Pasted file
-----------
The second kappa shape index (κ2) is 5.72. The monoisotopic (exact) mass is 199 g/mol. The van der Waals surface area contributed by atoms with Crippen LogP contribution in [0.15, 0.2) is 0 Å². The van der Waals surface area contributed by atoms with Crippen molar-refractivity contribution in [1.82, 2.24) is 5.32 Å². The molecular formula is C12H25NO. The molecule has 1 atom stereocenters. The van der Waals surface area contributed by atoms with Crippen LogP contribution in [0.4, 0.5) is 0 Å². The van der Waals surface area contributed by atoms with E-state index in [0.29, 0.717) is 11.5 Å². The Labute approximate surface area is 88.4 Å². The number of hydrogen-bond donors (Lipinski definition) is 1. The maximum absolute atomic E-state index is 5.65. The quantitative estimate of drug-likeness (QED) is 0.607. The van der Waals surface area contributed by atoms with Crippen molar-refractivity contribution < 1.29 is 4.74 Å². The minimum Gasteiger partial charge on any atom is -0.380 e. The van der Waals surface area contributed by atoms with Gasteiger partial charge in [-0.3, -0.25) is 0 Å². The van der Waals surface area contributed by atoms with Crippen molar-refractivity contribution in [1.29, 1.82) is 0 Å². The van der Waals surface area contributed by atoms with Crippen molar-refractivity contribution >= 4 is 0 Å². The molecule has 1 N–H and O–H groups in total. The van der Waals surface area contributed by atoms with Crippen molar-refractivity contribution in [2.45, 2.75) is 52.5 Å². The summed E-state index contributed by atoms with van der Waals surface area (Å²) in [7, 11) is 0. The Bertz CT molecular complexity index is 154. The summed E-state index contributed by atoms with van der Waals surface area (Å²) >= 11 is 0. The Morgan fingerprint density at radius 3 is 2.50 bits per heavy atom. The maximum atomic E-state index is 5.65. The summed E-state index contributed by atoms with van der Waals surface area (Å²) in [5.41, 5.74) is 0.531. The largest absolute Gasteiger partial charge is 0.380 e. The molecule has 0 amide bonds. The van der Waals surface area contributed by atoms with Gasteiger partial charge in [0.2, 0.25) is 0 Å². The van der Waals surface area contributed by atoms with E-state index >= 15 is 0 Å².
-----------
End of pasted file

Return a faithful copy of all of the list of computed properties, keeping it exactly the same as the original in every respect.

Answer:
The second kappa shape index (κ2) is 5.72. The monoisotopic (exact) mass is 199 g/mol. The van der Waals surface area contributed by atoms with Crippen LogP contribution in [0.15, 0.2) is 0 Å². The van der Waals surface area contributed by atoms with Crippen molar-refractivity contribution in [1.82, 2.24) is 5.32 Å². The molecular formula is C12H25NO. The molecule has 1 atom stereocenters. The van der Waals surface area contributed by atoms with Crippen LogP contribution in [0.4, 0.5) is 0 Å². The van der Waals surface area contributed by atoms with E-state index in [0.29, 0.717) is 11.5 Å². The Labute approximate surface area is 88.4 Å². The number of hydrogen-bond donors (Lipinski definition) is 1. The maximum absolute atomic E-state index is 5.65. The quantitative estimate of drug-likeness (QED) is 0.607. The van der Waals surface area contributed by atoms with Crippen molar-refractivity contribution < 1.29 is 4.74 Å². The minimum Gasteiger partial charge on any atom is -0.380 e. The van der Waals surface area contributed by atoms with Gasteiger partial charge in [-0.3, -0.25) is 0 Å². The van der Waals surface area contributed by atoms with Crippen molar-refractivity contribution in [1.29, 1.82) is 0 Å². The van der Waals surface area contributed by atoms with Crippen molar-refractivity contribution >= 4 is 0 Å². The molecule has 1 N–H and O–H groups in total. The van der Waals surface area contributed by atoms with Crippen molar-refractivity contribution in [2.45, 2.75) is 52.5 Å². The summed E-state index contributed by atoms with van der Waals surface area (Å²) in [7, 11) is 0. The Bertz CT molecular complexity index is 154. The summed E-state index contributed by atoms with van der Waals surface area (Å²) >= 11 is 0. The Morgan fingerprint density at radius 3 is 2.50 bits per heavy atom. The maximum atomic E-state index is 5.65. The summed E-state index contributed by atoms with van der Waals surface area (Å²) in [5.41, 5.74) is 0.531. The largest absolute Gasteiger partial charge is 0.380 e. The molecule has 0 amide bonds. The van der Waals surface area contributed by atoms with Gasteiger partial charge in [0.2, 0.25) is 0 Å². The van der Waals surface area contributed by atoms with E-state index >= 15 is 0 Å².